The most familiar form of natural radiation is that of the sun which produces infrared radiation that we feel as warmth, visible light, and ultraviolet light. Other sources are cosmic radiation originating from outside our earth, and internal radiation from radioactivity that is naturally present in our bodies.

The Hartmann Grid, Leonardo Meigas

Hartmann Grid is formed according to the actual local electromagnetic radiation of the Earth. It is believed that humans and animals who spend a lot of time at the point where the lines on the Earth’s electromagnetic grid intersect may be more likely to develop certain diseases.



Simeon Nelson

SIMEON NELSON is an award winning sculptor, installation and interdisciplinary artist concerned with the interaction between mankind and nature. Collaborating with scientists, philosophers and theologians, Nelson works to connect science with human understanding of the world.

His gallery based work and interventions into urban sites are concerned with revealing and mapping the hidden systems and significations of the site. He obtained a BA in Fine Art from Sydney College of the Arts in 1987. After establishing himself as an artist in Australia and Asia in the 1990s, he moved to London in 2001 and is currently working on projects in Asia, Australia, Europe and the UK. |

For Plenum, Simeon Nelson collaborates with Rob Godman (Plenum composer) and Nick Rothwell (Plenum coder):

Rob Godman

Rob Godman is a composer, sound designer and programmer. He is Reader in Music at the University of Hertfordshire. As well as creating installation audio works he regularly performs live, focusing on a transparent relationship between technology, audience and performer.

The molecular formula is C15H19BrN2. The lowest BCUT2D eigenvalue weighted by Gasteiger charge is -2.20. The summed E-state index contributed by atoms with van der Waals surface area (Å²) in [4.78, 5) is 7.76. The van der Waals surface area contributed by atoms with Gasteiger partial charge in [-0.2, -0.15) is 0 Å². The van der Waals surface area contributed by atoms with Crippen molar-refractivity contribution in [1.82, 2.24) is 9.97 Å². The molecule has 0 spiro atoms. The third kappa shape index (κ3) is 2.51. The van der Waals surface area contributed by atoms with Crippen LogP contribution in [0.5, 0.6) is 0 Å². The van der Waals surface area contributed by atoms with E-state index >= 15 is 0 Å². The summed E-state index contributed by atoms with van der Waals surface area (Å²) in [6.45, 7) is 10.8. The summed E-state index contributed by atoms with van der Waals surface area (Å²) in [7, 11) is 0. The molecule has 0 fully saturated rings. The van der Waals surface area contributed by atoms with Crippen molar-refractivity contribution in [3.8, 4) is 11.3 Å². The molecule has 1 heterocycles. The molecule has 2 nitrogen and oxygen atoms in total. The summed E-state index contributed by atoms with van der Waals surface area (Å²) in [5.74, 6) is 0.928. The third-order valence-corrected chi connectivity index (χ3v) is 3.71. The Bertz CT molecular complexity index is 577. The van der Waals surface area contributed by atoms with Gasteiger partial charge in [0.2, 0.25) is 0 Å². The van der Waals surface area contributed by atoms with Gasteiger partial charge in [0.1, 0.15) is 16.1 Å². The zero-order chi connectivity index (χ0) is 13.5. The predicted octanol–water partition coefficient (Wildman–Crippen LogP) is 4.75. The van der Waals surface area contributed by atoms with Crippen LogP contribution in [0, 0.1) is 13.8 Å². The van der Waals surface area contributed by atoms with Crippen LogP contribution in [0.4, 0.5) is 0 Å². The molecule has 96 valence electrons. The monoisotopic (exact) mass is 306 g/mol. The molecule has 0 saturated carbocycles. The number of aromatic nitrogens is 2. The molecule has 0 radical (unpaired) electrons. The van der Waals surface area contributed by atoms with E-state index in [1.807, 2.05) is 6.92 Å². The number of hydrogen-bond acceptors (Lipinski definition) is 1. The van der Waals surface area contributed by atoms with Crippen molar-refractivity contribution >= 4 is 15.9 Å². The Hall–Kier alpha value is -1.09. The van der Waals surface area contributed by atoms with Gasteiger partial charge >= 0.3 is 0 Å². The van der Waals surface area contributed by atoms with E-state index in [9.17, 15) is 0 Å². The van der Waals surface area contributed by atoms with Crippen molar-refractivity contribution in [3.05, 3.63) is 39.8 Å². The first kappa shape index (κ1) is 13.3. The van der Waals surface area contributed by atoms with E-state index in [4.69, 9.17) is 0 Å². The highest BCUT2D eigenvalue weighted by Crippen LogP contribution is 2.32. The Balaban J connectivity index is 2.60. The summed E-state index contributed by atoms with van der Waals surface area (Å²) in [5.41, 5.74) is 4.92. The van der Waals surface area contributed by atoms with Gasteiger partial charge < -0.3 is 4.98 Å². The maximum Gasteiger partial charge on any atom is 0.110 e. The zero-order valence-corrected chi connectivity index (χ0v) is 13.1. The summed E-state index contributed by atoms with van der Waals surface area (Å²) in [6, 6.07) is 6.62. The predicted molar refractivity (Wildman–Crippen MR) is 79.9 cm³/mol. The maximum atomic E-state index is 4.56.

Nick Rothwell
Nick Rothwell is a London-based composer, performer, media artist and programmer. He has produced sound scores for several choreographers and interactive media systems for a variety of international organisations. He is currently touring with a laser-controlled responsive soundscape for Eddie Ladd.


Projection | Development of an existing work for Lux Scientia

Plenum, Simeon Nelson

If you could watch the creation of the universe, what might it look like?

Plenum is an animated light projection inspired by both scientific and mythological accounts how our world came into being and how the cosmos maintains life and consciousness. With a live soundtrack created in collaboration with Nick Rothwell and Rob Godman the projection runs a full sequence from a frozen state of absolute order through to a state of complete chaos.

Watch as the structured grid gently transforms into a pulsating and swaying collection of particles popping in and out of existence playing out an artistic interpretation of the ways the universe could have been formed.

There are many theories of how the world was created, mythically and scientifically. As the particles inPlenum begin to move they impact the dots around them in what appears to be a chain reaction of events pulling into question whether we are all held in balance by our relationships to each other and the atmosphere around us.